How to get started with Blended Learning: Part 3
Step 3: Next level Professional Development
The decision to adopt a new teaching approach is both exciting and angst inducing. Blended learning offers a new way to reach students, so it makes sense that districts want to harness it's potential. As school districts explore the possibilities of blended learning they are also faced with challanges and obstacles that must be acknowledged and planned for. If you are thinking about how to get started with blended learning, this 7 part blog series will explore the steps you should consider as you adopt this new methodology.
It's helpful to read these posts in order, so before continuing:
We're likely all familiar with the push for personalized learning in education (if not...well now you know). There should be just as big of a movement, if not more so, for personalized professional development for our teachers.
Too often PD is disconnected from expectations for teachers in the reimagined classroom/Classroom 2.0.
Heather Hill, professor at Harvard puts it a bit more bluntly, "The professional development 'system' for teachers is, by all accounts, broken." She goes on to say that PD tends to be "short-term, episodic, and disconnected from teachers in-class practice".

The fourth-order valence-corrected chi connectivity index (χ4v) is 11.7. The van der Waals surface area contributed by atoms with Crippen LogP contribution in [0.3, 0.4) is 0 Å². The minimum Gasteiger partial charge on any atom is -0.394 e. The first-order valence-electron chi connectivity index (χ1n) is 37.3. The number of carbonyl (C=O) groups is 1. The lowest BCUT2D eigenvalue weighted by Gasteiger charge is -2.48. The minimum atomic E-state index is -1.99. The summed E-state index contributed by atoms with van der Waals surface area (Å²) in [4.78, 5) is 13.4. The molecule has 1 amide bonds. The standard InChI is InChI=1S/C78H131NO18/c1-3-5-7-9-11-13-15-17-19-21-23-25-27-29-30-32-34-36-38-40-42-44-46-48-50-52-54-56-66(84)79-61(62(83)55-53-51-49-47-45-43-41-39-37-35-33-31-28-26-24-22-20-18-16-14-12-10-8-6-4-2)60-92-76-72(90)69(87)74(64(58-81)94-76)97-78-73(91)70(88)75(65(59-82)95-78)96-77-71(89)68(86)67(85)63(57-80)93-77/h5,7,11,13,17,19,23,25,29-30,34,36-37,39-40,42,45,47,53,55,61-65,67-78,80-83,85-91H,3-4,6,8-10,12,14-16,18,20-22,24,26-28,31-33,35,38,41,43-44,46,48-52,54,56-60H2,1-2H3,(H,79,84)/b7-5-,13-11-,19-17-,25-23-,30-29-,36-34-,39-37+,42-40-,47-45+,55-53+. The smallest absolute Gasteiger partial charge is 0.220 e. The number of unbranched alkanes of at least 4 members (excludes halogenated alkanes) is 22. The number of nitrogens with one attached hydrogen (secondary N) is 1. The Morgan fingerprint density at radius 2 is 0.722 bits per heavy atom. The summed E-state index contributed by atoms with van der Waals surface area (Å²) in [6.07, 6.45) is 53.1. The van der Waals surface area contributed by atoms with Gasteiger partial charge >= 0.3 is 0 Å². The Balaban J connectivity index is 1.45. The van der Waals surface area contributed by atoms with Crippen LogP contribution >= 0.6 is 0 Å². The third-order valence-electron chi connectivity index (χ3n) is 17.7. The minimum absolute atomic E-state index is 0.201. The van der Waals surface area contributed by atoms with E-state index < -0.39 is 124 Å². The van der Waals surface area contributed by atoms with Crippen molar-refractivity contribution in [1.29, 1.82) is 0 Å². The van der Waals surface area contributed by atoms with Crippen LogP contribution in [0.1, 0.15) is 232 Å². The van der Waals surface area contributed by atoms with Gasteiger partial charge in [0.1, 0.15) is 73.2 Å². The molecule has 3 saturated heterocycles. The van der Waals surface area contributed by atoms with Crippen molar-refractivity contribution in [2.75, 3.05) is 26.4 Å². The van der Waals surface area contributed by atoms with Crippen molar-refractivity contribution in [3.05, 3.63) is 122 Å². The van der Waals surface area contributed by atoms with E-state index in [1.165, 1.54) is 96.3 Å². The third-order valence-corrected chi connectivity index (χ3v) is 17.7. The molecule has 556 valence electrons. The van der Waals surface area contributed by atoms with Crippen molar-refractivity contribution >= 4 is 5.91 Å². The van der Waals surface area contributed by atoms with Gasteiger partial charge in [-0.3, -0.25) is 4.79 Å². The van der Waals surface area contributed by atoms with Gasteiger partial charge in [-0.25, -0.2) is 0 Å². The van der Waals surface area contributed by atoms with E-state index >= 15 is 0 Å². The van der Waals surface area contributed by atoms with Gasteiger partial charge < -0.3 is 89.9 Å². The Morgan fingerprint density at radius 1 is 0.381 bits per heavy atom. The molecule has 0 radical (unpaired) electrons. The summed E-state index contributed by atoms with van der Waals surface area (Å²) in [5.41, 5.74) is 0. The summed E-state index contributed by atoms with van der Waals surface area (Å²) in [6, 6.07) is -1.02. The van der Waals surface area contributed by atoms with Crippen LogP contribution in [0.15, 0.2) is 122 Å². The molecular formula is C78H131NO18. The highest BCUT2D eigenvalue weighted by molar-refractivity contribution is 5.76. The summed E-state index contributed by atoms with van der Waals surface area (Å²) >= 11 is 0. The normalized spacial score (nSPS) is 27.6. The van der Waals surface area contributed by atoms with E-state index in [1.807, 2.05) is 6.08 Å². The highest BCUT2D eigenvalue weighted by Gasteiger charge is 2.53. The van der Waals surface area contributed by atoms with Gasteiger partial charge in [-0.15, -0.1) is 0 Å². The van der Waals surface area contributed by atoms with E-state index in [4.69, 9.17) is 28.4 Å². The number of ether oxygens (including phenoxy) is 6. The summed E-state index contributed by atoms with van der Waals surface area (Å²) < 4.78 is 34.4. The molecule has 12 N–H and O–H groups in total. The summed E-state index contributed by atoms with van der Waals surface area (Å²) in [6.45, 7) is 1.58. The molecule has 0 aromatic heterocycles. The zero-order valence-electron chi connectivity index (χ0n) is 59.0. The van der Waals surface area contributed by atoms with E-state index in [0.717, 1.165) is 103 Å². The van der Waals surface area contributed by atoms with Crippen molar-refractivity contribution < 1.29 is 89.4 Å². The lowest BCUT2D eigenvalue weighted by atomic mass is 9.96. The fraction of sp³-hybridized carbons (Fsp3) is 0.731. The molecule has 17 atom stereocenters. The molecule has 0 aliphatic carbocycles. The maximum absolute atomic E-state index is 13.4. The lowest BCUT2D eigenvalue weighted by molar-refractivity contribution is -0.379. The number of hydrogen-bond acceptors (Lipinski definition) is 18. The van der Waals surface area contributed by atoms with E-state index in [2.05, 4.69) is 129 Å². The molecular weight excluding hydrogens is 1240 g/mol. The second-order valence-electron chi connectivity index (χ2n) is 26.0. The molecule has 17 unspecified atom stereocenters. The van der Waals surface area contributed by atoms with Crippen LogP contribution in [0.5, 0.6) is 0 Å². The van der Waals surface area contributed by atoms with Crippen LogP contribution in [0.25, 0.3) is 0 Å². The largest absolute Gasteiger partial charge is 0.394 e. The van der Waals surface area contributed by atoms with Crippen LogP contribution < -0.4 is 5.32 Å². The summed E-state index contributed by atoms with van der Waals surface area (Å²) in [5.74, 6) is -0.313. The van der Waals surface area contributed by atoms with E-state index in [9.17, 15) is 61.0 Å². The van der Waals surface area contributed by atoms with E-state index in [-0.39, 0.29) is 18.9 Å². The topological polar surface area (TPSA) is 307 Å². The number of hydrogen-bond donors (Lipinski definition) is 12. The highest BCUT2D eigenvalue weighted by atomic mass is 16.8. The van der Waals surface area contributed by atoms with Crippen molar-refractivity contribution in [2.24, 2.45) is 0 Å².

If teachers are expected to help implement blended learning via, say, an LMS, shouldn't the PD given to those teachers be delivered, at least in part, with that same technology?
It's not rocket science by any means but the point is worth making that by delivering professional development in an LMS environment, teachers will become familiar with the technology and will be far more likely to adopt it within their classrooms.
Providing real world examples of how to 'blend' instruction in a sound way is a defining factor in the success if blended learning.
Professional Development should involve:
- Creating choice in student learning
- Becoming a facilitator (instead of the old 'sage on the stage')
- Utilizing technology to support learning among other learners
Creating an environment that encourages teachers to take chances will instill confidence in the new program.
Beyond the strategies and methods, teachers should have practice using the various tools of the LMS as part of their PD.
These tools can include:
- Online discussions
- ...and so much more.
Teachers should have practice creating content and activities that are pedagogically sound in the blended/online learning environment.
All of the new technology that is currently available to educators today will be utterly useless if our teachers don't know how to use it.
Interested in seeing all the steps to implement blended learning in one place?
In part 4 of our 'How to Get Started with Blended Learning' series you will learn the importance to selecting the right LMS for your learners. How important it is to get teacher buy-in and how the technology should meet the needs of your learners above all else.